Also in Viña, a hillside, 80-square-meter (861-square-foot) apartment with panoramic views of Viña all the way to Reñaca includes three bedrooms, two baths, and a balcony. The building, located in a quiet residential area, offers swimming pools, green areas, and covered parking. The asking price is US$122,000 at today’s exchange rates (80 million Chilean pesos).

In Reñaca, a 70-square-meter (753-square-foot) condo has two bedrooms, two baths, and an enclosed terrace. The master bedroom, living room, and terrace all face the ocean and coast of Reñaca. The building incudes two pools, gym, sauna, laundry, and garage parking for the asking price of US$175,600 today (115 million Chilean pesos).

Heading south to Recreo, a 95-square-meter (1,022-square-foot) apartment on an upper floor of a hillside high-rise has stunning Pacific views, with three bedrooms, two baths, and terrace. The included garage space has storage, and the building offers an ocean-view gym, 24-hour doorman, indoor and outdoor pools, laundry, event and game rooms. The asking price is US$221,400 (145 million Chilean pesos).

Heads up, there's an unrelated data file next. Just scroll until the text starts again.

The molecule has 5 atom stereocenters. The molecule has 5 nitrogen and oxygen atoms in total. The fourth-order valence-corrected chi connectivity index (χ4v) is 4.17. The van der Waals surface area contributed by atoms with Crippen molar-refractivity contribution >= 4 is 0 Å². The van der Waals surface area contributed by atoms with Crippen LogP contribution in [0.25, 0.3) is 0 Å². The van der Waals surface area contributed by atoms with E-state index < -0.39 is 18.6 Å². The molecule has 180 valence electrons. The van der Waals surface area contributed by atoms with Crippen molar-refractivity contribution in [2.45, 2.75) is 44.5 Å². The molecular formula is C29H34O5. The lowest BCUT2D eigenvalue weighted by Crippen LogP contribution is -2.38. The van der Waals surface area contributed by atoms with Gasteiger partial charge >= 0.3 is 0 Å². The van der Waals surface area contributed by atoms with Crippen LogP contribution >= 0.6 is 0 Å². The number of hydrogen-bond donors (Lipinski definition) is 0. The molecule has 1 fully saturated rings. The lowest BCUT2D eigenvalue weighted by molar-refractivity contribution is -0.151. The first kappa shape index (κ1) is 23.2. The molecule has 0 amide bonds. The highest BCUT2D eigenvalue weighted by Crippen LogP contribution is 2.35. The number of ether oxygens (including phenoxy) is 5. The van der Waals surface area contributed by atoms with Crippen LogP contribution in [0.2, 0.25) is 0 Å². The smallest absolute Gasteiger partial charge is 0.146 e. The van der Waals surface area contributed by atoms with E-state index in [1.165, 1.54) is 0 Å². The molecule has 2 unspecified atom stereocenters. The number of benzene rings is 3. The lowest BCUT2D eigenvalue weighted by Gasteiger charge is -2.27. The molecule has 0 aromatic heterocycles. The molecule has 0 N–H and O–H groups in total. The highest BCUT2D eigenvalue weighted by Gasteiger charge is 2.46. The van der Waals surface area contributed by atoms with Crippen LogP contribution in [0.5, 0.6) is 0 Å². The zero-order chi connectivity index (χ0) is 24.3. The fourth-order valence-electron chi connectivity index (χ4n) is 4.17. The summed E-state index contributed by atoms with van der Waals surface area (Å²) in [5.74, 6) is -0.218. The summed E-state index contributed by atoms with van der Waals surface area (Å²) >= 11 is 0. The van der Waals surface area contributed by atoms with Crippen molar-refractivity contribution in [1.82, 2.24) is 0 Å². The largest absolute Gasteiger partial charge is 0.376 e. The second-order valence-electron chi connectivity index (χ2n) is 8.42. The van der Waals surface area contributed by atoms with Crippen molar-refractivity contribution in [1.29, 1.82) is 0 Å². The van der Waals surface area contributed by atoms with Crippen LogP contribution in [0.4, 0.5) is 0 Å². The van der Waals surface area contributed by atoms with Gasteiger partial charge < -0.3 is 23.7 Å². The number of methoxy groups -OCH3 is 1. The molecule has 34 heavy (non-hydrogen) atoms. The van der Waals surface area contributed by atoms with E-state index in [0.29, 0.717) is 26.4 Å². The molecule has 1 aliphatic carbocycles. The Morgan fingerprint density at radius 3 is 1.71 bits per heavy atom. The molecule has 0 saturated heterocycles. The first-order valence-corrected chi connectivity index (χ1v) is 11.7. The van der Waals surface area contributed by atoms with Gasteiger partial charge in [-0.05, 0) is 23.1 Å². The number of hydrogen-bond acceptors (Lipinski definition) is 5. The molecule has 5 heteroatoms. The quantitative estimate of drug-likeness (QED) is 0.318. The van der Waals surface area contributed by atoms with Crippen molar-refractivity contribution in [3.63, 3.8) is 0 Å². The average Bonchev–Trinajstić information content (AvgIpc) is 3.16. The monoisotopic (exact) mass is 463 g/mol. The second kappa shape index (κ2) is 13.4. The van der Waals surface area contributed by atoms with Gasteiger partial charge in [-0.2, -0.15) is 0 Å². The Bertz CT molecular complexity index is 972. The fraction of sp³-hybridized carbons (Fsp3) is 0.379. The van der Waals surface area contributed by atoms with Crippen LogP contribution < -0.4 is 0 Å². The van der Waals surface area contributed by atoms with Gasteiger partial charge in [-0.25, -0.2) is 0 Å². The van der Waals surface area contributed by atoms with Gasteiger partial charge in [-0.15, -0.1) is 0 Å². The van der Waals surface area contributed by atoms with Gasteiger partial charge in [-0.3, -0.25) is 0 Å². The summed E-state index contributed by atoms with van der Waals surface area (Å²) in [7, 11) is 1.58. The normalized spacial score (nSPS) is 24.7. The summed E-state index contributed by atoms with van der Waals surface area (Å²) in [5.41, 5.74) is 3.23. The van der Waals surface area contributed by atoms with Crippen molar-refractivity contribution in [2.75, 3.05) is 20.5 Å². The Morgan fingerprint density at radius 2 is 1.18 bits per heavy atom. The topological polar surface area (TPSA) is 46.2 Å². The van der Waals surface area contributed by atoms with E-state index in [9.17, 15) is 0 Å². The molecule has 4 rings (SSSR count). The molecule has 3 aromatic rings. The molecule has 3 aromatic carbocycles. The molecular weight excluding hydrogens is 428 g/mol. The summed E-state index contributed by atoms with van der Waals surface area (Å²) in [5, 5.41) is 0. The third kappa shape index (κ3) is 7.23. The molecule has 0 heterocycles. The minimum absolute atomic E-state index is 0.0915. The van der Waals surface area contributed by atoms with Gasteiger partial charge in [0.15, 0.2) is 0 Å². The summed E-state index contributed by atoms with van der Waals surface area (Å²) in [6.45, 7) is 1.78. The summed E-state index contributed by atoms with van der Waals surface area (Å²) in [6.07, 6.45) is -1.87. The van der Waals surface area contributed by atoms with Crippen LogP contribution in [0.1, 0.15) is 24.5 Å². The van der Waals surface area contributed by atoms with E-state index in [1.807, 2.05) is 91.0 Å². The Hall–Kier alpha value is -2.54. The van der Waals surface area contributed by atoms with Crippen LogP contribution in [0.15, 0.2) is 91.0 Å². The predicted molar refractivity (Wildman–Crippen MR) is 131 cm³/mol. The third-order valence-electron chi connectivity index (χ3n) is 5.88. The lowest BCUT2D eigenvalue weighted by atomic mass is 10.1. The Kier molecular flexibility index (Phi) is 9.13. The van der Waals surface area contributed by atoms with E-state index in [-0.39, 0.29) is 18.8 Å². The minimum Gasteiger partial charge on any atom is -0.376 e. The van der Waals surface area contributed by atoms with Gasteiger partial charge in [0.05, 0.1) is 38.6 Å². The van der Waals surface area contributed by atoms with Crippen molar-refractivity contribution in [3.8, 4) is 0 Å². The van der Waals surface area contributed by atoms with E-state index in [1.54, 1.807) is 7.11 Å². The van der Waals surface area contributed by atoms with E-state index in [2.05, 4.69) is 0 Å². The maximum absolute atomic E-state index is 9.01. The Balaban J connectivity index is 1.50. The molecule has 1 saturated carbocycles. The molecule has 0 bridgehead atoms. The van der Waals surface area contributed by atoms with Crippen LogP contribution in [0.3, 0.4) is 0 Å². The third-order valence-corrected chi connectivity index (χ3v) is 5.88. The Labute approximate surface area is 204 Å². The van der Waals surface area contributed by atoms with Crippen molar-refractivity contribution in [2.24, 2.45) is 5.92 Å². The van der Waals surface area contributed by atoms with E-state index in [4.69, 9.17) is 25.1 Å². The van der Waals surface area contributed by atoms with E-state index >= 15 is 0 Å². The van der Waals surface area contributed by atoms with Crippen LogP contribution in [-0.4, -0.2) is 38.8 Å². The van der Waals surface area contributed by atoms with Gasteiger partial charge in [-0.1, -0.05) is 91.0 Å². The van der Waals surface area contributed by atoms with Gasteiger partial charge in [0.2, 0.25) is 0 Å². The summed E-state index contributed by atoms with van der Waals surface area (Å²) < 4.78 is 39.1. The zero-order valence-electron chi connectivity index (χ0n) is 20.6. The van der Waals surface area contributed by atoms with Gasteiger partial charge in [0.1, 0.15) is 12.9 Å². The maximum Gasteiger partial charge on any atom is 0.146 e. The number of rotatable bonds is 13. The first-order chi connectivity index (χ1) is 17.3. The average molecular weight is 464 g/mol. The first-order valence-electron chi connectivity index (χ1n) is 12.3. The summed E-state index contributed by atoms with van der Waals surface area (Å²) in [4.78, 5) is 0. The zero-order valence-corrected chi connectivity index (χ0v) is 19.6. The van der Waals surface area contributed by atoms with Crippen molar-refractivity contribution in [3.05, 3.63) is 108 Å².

Which City Is Best For You?

Both Punta del Este and Viña del Mar would make an excellent choice for a second home or vacation home. It’s mostly a matter of personal choice.

For full-time living, however, I like Viña del Mar because of its larger size and full complement of city services. It’s “open all year,” so you’ll always have plenty to enjoy.

But for a vacation getaway or part-year residence, I’d choose Punta del Este for its beaches, warm waters, and festive atmosphere.

Lee Harrison
Editor, Overseas Property Alert

Letters To The Editor

Hi Lee,

I’ve just read your recommendation of Taganga, Colombia, and examples of places for sale, starting at US$50,500.

I lived in Colombia years ago and know this area well. Are you able to direct me to a trusted real estate agent who can show me these or other deals?